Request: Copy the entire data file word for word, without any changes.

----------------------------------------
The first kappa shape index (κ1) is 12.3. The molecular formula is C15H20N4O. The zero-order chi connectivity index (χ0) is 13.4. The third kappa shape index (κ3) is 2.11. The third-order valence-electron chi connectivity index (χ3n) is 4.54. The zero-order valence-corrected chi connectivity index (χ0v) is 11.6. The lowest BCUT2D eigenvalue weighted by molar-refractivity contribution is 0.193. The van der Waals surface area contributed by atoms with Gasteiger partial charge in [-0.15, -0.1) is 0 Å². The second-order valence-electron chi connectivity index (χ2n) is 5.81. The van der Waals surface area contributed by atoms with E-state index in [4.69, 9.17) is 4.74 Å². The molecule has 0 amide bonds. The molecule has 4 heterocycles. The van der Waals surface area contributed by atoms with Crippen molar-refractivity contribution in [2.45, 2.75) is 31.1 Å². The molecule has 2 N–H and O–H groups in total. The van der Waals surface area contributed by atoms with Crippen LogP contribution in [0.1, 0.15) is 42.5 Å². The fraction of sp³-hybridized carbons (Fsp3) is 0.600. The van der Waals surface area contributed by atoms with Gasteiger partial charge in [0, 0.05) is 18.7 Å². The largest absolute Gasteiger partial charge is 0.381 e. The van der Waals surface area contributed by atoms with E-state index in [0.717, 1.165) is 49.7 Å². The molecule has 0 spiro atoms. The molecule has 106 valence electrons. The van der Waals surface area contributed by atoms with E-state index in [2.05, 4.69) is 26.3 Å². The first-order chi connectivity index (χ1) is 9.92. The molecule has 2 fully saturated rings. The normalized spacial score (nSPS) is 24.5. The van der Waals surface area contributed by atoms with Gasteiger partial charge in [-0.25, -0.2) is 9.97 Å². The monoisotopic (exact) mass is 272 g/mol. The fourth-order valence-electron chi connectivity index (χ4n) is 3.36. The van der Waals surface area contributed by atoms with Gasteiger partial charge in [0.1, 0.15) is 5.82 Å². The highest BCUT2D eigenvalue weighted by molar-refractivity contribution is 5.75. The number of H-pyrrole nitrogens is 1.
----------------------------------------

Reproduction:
The first kappa shape index (κ1) is 12.3. The molecular formula is C15H20N4O. The zero-order chi connectivity index (χ0) is 13.4. The third kappa shape index (κ3) is 2.11. The third-order valence-electron chi connectivity index (χ3n) is 4.54. The zero-order valence-corrected chi connectivity index (χ0v) is 11.6. The lowest BCUT2D eigenvalue weighted by molar-refractivity contribution is 0.193. The van der Waals surface area contributed by atoms with Gasteiger partial charge in [-0.15, -0.1) is 0 Å². The second-order valence-electron chi connectivity index (χ2n) is 5.81. The van der Waals surface area contributed by atoms with E-state index in [4.69, 9.17) is 4.74 Å². The molecule has 0 amide bonds. The molecule has 4 heterocycles. The van der Waals surface area contributed by atoms with Crippen molar-refractivity contribution in [2.45, 2.75) is 31.1 Å². The molecule has 2 N–H and O–H groups in total. The van der Waals surface area contributed by atoms with Crippen LogP contribution in [0.1, 0.15) is 42.5 Å². The fraction of sp³-hybridized carbons (Fsp3) is 0.600. The van der Waals surface area contributed by atoms with Gasteiger partial charge in [0, 0.05) is 18.7 Å². The largest absolute Gasteiger partial charge is 0.381 e. The van der Waals surface area contributed by atoms with E-state index in [0.717, 1.165) is 49.7 Å². The molecule has 0 spiro atoms. The molecule has 106 valence electrons. The van der Waals surface area contributed by atoms with E-state index in [2.05, 4.69) is 26.3 Å². The first-order chi connectivity index (χ1) is 9.92. The molecule has 2 fully saturated rings. The normalized spacial score (nSPS) is 24.5. The van der Waals surface area contributed by atoms with Gasteiger partial charge in [-0.25, -0.2) is 9.97 Å². The monoisotopic (exact) mass is 272 g/mol. The fourth-order valence-electron chi connectivity index (χ4n) is 3.36. The van der Waals surface area contributed by atoms with Gasteiger partial charge in [0.1, 0.15) is 5.82 Å². The highest BCUT2D eigenvalue weighted by molar-refractivity contribution is 5.75. The number of H-pyrrole nitrogens is 1.